With such lack of clarity on what is and what is not, a notifiable merger, investors as well as legal advisors are left in a dilemma when trying to establish if they should notify a transaction or not. The uncertainty coupled with the low notification thresholds, high penalties and high notification fees, makes one conjecture how long investors will tolerate such an environment.
The shift in the approach of the FCC has led to it going back and investigating previous mergers that took place and were not notified. As a result, the country has witnessed a number of proceedings brought against several entities that have been deemed to have infringed the provisions of the FCA, for failure to notify the FCC.
The FCC has been issuing penalties where it has investigated and finds a party guilty of failing to notify a transaction as required under the provisions of the FCA. Pursuant to the FCA, at any time within 6 years of the offence, the FCC may impose a penalty of between 5-10% of the acquirer’s annual turnover for a merger that was not notified. There is also a danger of the FCC issuing an order, at any time within 3 years after the transaction has been consummated, declaring the transaction void and requiring total or partial restoration of the status quo ante.
In another move, the FCC has recently taken the position that an acquisition of less than 5% of the voting shares and the right to appoint 1 director in a public listed company is a notifiable transaction. This move leads to the question whether the acquisition of a certain amount of shares through the stock exchange would require the FCC’s approval where the shares are publicly and freely traded. This would not be the case under EU law. If yes, how will the FCC monitor this and what impact will this have on the developing stock exchange? Furthermore, how will a single director in a large board of over 10 directors be able to exercise either decisive or material influence for there to be a change of control?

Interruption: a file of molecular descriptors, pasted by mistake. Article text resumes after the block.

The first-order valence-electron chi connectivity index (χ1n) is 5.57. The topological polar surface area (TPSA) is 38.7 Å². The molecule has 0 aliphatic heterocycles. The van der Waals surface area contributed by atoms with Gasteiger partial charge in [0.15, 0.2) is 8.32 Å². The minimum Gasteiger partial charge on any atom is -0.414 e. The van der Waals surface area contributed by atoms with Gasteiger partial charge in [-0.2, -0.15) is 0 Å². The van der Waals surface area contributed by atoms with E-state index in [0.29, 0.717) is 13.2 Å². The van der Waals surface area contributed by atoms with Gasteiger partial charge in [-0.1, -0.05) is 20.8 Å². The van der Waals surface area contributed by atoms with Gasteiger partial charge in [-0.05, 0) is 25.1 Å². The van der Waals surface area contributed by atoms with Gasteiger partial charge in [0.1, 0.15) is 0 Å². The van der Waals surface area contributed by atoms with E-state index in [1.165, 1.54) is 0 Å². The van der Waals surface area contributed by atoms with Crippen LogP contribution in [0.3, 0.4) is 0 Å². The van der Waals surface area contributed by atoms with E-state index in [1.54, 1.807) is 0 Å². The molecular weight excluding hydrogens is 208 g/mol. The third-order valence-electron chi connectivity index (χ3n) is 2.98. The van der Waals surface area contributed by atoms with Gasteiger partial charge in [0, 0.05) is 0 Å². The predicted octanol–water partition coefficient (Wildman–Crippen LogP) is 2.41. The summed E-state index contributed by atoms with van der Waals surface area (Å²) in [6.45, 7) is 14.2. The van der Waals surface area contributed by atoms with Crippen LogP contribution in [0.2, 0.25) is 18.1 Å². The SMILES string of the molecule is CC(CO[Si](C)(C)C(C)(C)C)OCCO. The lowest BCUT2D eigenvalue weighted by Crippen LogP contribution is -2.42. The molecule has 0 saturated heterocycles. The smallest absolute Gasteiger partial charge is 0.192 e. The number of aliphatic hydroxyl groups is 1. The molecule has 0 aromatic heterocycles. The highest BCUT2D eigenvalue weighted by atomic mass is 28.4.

The foregoing questions depict the dilemma facing investors and legal advisers when trying to establish if the FCC’s approval is required in transactions.
There is urgent need for clarity in the law regarding what a change of control is, as it effects transactions where there is no change of control. With the current uncertainty we err on the side of caution and advise our clients to notify the FCC even if there is no change of control as long as the merger threshold has been met or alternatively to consult with the FCC to ascertain if a merger is notifiable.
Unfortunately this has in some cases proven counterproductive as the FCC always comes back and states that a merger notification filing must be made and filing fees paid and thereafter it will advise whether approval is required for the merger or not. This means that transaction completion timelines are extended by a minimum of 3 to 4 months and includes further costs of between USD 12,000.00 to USD 48,000.00 as merger notification filing fees which are non-refundable must also be paid.
We continue to consult on these matters and are working towards achieving certainty in Tanzanian merger control laws so that future FDI is not put at risk.